So I got ahold of OWC again to see what they were offering. While batteries for those older MacBook Pros are readily available — quite unlike some newer models where replacing anything may be difficult or impossible — I was urged to be careful by a few friendly power users. Some of the reviews at Amazon were also discouraging, as the really cheap batteries may not deliver performance that’s comparable to Apple’s original equipment spec of 8-9 hours.

    In contrast, OWC promises up to 8% greater performance for its replacement battery. So I asked if they’d be wiling to send me one for review; I will decide later whether to actually buy it, go cheap, or save my money. It’s on the way, and should be here in another day or two.

    When I’m ready to buy a new MacBook Pro, I will obviously have to settle for a 15-inch maximum display size. There are some Windows notebooks still available with 17-inch displays, but most models top out at nearly same size as Apple — 15.6-inches compared to Apple’s choice of 15.4-inches. In the meantime, I’m anxious to put that new battery to the test to see how much I can eke out of that old box.



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    5 Responses to “Getting More From a 2010 17-inch MacBook Pro”

    1. Weide Marvin says:

      This may be one of the reason’s for the decline in Mac sales, as a long time user starting with the Apple11E I have purchased new Macs almost every year. As a Grandfather I pass down the computers I replace to one of my kids.
      Interesting that some of the iMacs using OS X 10.5.8 are still in use.

      • Don’t forget that Mac sales may have actually improved over the December quarter. That Apple hasn’t had much in the way of new Macs out, until the Late 2016 MacBook Pros arrived, may also have hurt. But I agree that more and more people have decided to just hang on to their computers for longer and longer periods.

        Peace,
        Gene

    2. BJ Bolender says:

      I am on my third iMac because as a photographer, the best monitor makes life easier. Always bought used in order to get the largest monitor and added more memory. My only problem is that with the 2005, 2007 and 2009 iMacs, all have succumbed to the motherboard overheating problem. My latest Mac I got from a local vendor who buys in bulk from colleges, wipes them and sets up with important programs. But this morning, after only three months I got my first Apple white screen of death. Lucky it started up again fine after a half hour of stress! I read your articles often because I want to be aware of whatever options are possible in the future, less the option of buying a new Mac which is out of the ballpark.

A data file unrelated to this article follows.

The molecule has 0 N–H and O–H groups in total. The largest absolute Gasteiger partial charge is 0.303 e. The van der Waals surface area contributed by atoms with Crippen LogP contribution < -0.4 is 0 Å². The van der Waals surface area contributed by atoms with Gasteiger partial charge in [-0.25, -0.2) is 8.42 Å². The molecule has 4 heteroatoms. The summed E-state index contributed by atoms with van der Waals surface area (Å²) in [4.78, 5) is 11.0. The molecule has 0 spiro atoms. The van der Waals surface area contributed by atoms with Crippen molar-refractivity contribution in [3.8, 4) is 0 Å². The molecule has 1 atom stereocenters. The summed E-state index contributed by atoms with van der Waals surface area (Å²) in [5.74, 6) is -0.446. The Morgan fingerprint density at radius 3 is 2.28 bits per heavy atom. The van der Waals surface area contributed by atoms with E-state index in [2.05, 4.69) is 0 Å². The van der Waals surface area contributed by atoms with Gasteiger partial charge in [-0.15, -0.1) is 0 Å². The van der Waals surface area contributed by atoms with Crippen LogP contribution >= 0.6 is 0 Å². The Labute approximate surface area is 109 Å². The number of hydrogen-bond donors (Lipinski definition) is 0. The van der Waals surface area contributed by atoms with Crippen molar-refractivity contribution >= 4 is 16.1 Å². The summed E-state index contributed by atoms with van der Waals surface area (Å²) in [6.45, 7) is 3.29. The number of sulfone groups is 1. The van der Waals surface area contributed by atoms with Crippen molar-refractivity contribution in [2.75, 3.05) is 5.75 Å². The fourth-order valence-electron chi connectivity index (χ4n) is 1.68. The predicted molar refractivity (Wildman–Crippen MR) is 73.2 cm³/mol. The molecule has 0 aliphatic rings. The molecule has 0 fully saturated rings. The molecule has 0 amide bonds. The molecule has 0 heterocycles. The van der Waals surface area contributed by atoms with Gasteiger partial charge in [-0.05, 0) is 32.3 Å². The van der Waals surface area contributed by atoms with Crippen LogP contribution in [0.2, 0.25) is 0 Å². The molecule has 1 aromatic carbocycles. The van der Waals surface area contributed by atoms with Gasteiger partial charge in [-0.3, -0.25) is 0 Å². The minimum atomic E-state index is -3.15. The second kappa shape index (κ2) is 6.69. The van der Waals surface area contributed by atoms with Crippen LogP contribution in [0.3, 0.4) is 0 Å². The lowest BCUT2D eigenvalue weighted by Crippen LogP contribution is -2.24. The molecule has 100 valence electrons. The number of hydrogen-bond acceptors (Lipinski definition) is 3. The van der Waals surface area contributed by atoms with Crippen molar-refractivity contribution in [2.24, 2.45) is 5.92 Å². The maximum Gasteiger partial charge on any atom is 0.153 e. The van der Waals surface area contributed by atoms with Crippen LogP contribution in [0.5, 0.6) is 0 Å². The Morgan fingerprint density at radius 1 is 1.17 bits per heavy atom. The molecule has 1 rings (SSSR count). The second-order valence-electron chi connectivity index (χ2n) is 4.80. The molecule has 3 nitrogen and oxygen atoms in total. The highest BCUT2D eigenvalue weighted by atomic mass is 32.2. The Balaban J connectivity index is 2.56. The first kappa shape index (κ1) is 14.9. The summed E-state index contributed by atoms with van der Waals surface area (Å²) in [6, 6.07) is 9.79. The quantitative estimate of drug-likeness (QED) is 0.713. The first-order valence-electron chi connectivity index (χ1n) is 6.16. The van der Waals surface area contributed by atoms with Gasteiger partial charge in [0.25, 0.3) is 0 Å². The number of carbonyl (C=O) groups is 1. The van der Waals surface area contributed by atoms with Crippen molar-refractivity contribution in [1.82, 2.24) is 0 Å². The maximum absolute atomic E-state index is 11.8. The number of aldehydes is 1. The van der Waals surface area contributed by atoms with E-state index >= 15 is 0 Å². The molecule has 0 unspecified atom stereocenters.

3. DM says:

      I also need to update my 2010 MacBook Pro 17 inch battery. I received similar feedback on battery replacements from trusted Mac service people locally and online. They refuse to warranty their service on any 3rd party battery. To make things even more confusing if I do it myself, the battery power specs from OWC, Amazon and others are all over the map.

      I need to update to a newer MacBook Pro, but I am disappointed in the late 2016 model. I would prefer to wait until the next machine releases in late 2017/early 2018, but that may not be possible.

      I look forward to your review.

      • gene says:

        Just to let you know. I got the battery. But I ran into a hangup in changing it. The right-most pentalobe screw on the battery is stripped, a consequence of bad assembly. So I’m testing a few solutions to remove that screw. Once that’s done, it should be fairly simple to replace the battery. I understand this problem is not uncommon.

        Peace,
        Gene